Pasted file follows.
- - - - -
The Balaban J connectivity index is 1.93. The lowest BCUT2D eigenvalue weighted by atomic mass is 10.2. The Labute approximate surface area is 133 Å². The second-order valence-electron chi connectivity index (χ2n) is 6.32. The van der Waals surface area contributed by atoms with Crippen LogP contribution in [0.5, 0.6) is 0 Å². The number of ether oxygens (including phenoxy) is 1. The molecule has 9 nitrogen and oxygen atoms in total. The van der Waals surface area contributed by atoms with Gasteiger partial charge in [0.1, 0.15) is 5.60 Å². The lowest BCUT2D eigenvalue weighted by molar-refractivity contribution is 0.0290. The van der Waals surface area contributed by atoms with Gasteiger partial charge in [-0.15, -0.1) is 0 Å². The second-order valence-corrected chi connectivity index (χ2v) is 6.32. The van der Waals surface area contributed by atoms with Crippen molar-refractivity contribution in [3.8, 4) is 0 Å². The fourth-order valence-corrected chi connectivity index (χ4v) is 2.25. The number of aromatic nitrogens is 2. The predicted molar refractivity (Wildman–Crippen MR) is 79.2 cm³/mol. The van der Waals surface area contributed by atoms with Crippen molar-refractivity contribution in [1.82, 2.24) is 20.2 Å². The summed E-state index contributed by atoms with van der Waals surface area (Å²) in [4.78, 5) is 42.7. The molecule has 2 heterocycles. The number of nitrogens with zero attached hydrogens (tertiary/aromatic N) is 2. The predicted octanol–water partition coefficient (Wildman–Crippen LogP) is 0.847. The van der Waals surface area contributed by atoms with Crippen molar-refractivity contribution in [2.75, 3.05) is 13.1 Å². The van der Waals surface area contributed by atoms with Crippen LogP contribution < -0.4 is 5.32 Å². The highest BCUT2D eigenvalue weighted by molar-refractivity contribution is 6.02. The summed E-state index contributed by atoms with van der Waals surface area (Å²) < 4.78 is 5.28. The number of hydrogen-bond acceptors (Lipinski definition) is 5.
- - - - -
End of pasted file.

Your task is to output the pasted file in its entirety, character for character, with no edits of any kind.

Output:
The Balaban J connectivity index is 1.93. The lowest BCUT2D eigenvalue weighted by atomic mass is 10.2. The Labute approximate surface area is 133 Å². The second-order valence-electron chi connectivity index (χ2n) is 6.32. The van der Waals surface area contributed by atoms with Crippen LogP contribution in [0.5, 0.6) is 0 Å². The number of ether oxygens (including phenoxy) is 1. The molecule has 9 nitrogen and oxygen atoms in total. The van der Waals surface area contributed by atoms with Gasteiger partial charge in [0.1, 0.15) is 5.60 Å². The lowest BCUT2D eigenvalue weighted by molar-refractivity contribution is 0.0290. The van der Waals surface area contributed by atoms with Gasteiger partial charge in [-0.15, -0.1) is 0 Å². The second-order valence-corrected chi connectivity index (χ2v) is 6.32. The van der Waals surface area contributed by atoms with Crippen molar-refractivity contribution in [3.8, 4) is 0 Å². The fourth-order valence-corrected chi connectivity index (χ4v) is 2.25. The number of aromatic nitrogens is 2. The predicted molar refractivity (Wildman–Crippen MR) is 79.2 cm³/mol. The van der Waals surface area contributed by atoms with Crippen molar-refractivity contribution in [1.82, 2.24) is 20.2 Å². The summed E-state index contributed by atoms with van der Waals surface area (Å²) in [4.78, 5) is 42.7. The molecule has 2 heterocycles. The number of nitrogens with zero attached hydrogens (tertiary/aromatic N) is 2. The predicted octanol–water partition coefficient (Wildman–Crippen LogP) is 0.847. The van der Waals surface area contributed by atoms with Crippen molar-refractivity contribution in [2.75, 3.05) is 13.1 Å². The van der Waals surface area contributed by atoms with Crippen LogP contribution < -0.4 is 5.32 Å². The highest BCUT2D eigenvalue weighted by molar-refractivity contribution is 6.02. The summed E-state index contributed by atoms with van der Waals surface area (Å²) < 4.78 is 5.28. The number of hydrogen-bond acceptors (Lipinski definition) is 5.